Today’s trip care of Alaska Airlines Flight 2 out of SEATAC Airport (Seattle & Tacoma’s airport) to National (Reagan) in Alexandria, Virginia. I’ll be staying there and commuting daily across the Potomoc River to Gaylord Resort and Convention Center (at National Harbor). I decided I’d write up something about this trip for a few specific reasons:
- I finally purchased a Bromptown Bicycle which I’ve been wanting to attain and use for my trips that require air travel or don’t have enough space for a proper bicycle.
- The adventure is entirely new to me, I’ve not been to these locations at any point in my life. New for me, new for those reading this (or adventuring along with me on my Twitch channel).
- I also picked up a number of new things that I want to see how they’ll work for streaming while on the go. These include; Android Phone, a new dual Go Pro + Phone mount for the bike, and among these a few existing devices like my trusty set of GoPro Cameras.
- I flew over via first class for various reasons. I thus, wanted to share some of the advantages and why I think it’s more than worth it to fly first class vs. coach and why companies should rethink their ideas around this when positions require frequent travel and working on the go.
The first thing I did was pack up the Brompton. I got a hardshell case to go along with it since I’d read during my research the airlines sometimes will snap off parts of the bike when a softshell case is used. The other advantage, the hardshell case has wheels! Inside this I also put my front mount messenger bag and some bungie cables so I can mount this stuff up to the bike upon arrival.
Once that was packed it was time to get the Mission Workshop ARKIV backpack I have locked and loaded. In my pack, which is the large of the two sizes, I get all my cloths, toothbrush, razors, and related amenities. In the side pouches that I mount up specific for longer trips I put my power brick and other electric plugs I’d need regularly in the quickest to access pouches. The other things go in various assorted pockets here and there. Since this is such a short trip, I also skip the outer backpack laptop pouch and just put the laptop in the inner sleeve.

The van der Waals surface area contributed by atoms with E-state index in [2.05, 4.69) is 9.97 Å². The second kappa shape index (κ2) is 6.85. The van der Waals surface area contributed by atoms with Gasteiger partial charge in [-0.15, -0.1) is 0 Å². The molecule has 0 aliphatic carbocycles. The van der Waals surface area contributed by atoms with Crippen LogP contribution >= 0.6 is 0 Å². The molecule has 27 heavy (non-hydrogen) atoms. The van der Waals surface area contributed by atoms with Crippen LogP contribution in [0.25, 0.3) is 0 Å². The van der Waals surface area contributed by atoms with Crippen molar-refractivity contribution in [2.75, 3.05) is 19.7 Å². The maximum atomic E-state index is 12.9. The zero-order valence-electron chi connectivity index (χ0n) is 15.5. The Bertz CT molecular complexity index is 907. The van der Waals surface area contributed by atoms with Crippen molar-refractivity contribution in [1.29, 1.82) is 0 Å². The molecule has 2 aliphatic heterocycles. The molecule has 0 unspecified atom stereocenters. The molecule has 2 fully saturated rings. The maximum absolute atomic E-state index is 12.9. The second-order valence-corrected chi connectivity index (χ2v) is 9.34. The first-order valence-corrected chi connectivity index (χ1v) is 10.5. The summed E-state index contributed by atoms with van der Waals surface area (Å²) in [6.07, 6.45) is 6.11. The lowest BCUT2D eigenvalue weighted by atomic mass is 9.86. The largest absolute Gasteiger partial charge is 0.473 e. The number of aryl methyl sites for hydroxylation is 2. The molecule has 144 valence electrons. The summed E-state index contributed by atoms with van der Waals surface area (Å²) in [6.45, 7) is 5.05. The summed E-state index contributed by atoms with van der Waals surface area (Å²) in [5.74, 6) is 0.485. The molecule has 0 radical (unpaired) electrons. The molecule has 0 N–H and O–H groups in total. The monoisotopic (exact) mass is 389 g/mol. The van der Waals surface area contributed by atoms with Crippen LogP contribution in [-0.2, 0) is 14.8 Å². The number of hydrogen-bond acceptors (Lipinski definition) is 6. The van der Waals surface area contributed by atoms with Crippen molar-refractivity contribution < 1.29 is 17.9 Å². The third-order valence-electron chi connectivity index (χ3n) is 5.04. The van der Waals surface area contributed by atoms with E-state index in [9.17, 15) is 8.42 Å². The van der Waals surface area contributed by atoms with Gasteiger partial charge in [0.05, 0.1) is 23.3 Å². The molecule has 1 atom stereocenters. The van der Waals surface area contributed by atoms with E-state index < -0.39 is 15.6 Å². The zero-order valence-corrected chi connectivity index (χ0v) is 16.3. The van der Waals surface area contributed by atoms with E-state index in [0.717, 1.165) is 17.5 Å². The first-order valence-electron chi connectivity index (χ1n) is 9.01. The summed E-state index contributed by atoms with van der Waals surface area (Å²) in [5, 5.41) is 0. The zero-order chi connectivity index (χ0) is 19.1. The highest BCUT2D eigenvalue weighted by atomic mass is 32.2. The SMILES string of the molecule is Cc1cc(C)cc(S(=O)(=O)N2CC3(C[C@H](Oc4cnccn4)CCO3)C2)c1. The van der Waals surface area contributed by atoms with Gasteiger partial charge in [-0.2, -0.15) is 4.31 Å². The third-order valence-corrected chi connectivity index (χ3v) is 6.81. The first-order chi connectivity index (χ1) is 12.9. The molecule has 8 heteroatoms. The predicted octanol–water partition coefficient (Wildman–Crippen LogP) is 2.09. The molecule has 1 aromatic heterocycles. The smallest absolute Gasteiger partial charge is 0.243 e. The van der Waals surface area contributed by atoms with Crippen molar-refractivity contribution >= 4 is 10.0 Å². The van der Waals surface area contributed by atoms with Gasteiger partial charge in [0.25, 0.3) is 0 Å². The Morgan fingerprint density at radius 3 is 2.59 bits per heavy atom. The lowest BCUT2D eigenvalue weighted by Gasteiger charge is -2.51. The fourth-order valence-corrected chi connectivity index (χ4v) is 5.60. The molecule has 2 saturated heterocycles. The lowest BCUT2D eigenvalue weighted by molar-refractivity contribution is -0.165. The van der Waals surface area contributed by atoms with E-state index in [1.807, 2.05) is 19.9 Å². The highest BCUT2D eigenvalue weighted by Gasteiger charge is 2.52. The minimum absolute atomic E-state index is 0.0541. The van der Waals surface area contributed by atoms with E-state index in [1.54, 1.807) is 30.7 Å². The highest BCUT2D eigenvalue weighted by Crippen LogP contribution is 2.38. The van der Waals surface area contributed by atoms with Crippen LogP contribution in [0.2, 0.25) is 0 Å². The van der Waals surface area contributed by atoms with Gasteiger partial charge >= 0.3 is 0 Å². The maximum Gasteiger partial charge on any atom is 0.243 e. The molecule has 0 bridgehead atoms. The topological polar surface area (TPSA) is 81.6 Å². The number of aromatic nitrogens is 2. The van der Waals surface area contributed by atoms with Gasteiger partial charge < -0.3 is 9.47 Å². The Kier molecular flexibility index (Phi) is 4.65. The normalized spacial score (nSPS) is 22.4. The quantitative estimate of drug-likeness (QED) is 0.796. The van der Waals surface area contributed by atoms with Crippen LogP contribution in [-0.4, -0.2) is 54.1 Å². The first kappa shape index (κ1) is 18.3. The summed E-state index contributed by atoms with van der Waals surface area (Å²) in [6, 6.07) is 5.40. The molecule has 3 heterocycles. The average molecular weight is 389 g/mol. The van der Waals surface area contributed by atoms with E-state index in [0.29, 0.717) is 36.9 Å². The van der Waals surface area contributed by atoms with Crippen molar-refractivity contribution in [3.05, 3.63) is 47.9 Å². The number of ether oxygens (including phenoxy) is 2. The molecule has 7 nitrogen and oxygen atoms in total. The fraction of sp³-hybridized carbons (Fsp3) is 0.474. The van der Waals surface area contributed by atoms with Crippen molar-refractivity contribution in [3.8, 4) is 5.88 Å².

Backpack w/ Laptop: 22 lbs. (with laptop)
Hardshell w/ Bike: 32 lbs.
All in all, a fairly heavy load, but the cool thing is with the configuration and post-arrival setup I have there isn’t actually much to carry. Backpack goes on my back and the hardshell case rolls along like a carry on. What makes it even easier, I’ve got an express bus with plenty of space and light rail with special areas specific for luggage like this. My 17x Express arrives on time, I board and ride off with my pack and hard shell sitting right next to me.
When I arrive downtown I merely pack up and roll downstairs to the Sound Transit LINK, board the train and off to the airport I go. No need to mess with a driver, no need for chatter or worrying about the implications of social anxiety or evils of clicking “don’t talk to me uber driver”. Just board and go. Then, read a book, check your phone, or whatever comes to mind. That’s what I do.
At the airport I strolled and rolled into the first class lounge, which I attempted to record via my new Android with the Twitch app. It… went oddly I’m assuming. Let’s take a look here.
Once I got situated in the lounge I made some pancakes – a tradition I have now – and sat down for some coding. The seats are comfortable, the views are great, and along with the coding I get to nerd out on all the planes taking on and off. At least, when one is flying in and out of C Gate at SEATAC. N Gates are kind of “meh”.
Eventually I left the relaxing lounge and headed into the boarding area of C Gates. The Alaska Air 737-900 arrived and started deplaning. With deplaning, boarding, and refueling done for the trip back east to DC we headed back out on the tarmac to queue up 15th in line to take off. Check that out, total plane traffic jam!
Once in the air we flew through some piddly turbulence and into more clouds. Clearing 10,000 foot laptops came out and a little bit more coding resumed. In addition I started this post, took a few pictures, and knocked out a few other things I needed to do.
After a while food and drink services began. In first class anything over an hour can safely assume a meal will be served. This time it was tortellini or a sandwich of some sort. I got the tortellini. The meal is then served in three parts. Starting with a little salad and soup, entree, and then wrapped up with a desert.